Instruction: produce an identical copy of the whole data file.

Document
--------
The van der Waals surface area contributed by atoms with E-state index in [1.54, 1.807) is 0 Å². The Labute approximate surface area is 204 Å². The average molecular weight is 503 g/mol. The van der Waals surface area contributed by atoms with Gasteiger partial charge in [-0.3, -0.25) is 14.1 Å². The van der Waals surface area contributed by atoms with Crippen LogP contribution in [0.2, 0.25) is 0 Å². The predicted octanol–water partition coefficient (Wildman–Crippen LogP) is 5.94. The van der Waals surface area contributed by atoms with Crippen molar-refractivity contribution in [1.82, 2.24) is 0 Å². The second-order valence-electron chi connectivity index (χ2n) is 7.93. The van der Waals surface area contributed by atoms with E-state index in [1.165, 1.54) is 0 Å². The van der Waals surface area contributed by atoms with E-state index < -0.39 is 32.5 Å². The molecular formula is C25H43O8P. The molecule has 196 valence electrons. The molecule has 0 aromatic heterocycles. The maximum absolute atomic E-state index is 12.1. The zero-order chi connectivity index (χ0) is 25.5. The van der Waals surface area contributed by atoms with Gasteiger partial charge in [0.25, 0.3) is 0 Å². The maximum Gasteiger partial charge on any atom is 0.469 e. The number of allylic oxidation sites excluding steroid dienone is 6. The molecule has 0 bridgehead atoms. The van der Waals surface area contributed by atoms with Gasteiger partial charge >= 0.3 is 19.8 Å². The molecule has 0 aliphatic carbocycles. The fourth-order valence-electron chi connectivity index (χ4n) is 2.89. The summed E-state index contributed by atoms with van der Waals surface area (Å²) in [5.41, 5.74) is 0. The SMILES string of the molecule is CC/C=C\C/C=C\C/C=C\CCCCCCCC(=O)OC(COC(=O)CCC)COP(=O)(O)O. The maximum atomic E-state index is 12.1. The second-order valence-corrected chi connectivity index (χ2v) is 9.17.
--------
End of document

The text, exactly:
The van der Waals surface area contributed by atoms with E-state index in [1.54, 1.807) is 0 Å². The Labute approximate surface area is 204 Å². The average molecular weight is 503 g/mol. The van der Waals surface area contributed by atoms with Gasteiger partial charge in [-0.3, -0.25) is 14.1 Å². The van der Waals surface area contributed by atoms with Crippen LogP contribution in [0.2, 0.25) is 0 Å². The predicted octanol–water partition coefficient (Wildman–Crippen LogP) is 5.94. The van der Waals surface area contributed by atoms with Crippen molar-refractivity contribution in [1.82, 2.24) is 0 Å². The second-order valence-electron chi connectivity index (χ2n) is 7.93. The van der Waals surface area contributed by atoms with E-state index in [1.165, 1.54) is 0 Å². The van der Waals surface area contributed by atoms with E-state index < -0.39 is 32.5 Å². The molecular formula is C25H43O8P. The molecule has 196 valence electrons. The molecule has 0 aromatic heterocycles. The maximum absolute atomic E-state index is 12.1. The zero-order chi connectivity index (χ0) is 25.5. The van der Waals surface area contributed by atoms with Gasteiger partial charge in [0.25, 0.3) is 0 Å². The maximum Gasteiger partial charge on any atom is 0.469 e. The number of allylic oxidation sites excluding steroid dienone is 6. The molecule has 0 bridgehead atoms. The van der Waals surface area contributed by atoms with Gasteiger partial charge >= 0.3 is 19.8 Å². The molecule has 0 aliphatic carbocycles. The fourth-order valence-electron chi connectivity index (χ4n) is 2.89. The summed E-state index contributed by atoms with van der Waals surface area (Å²) in [5.41, 5.74) is 0. The SMILES string of the molecule is CC/C=C\C/C=C\C/C=C\CCCCCCCC(=O)OC(COC(=O)CCC)COP(=O)(O)O. The maximum atomic E-state index is 12.1. The second-order valence-corrected chi connectivity index (χ2v) is 9.17.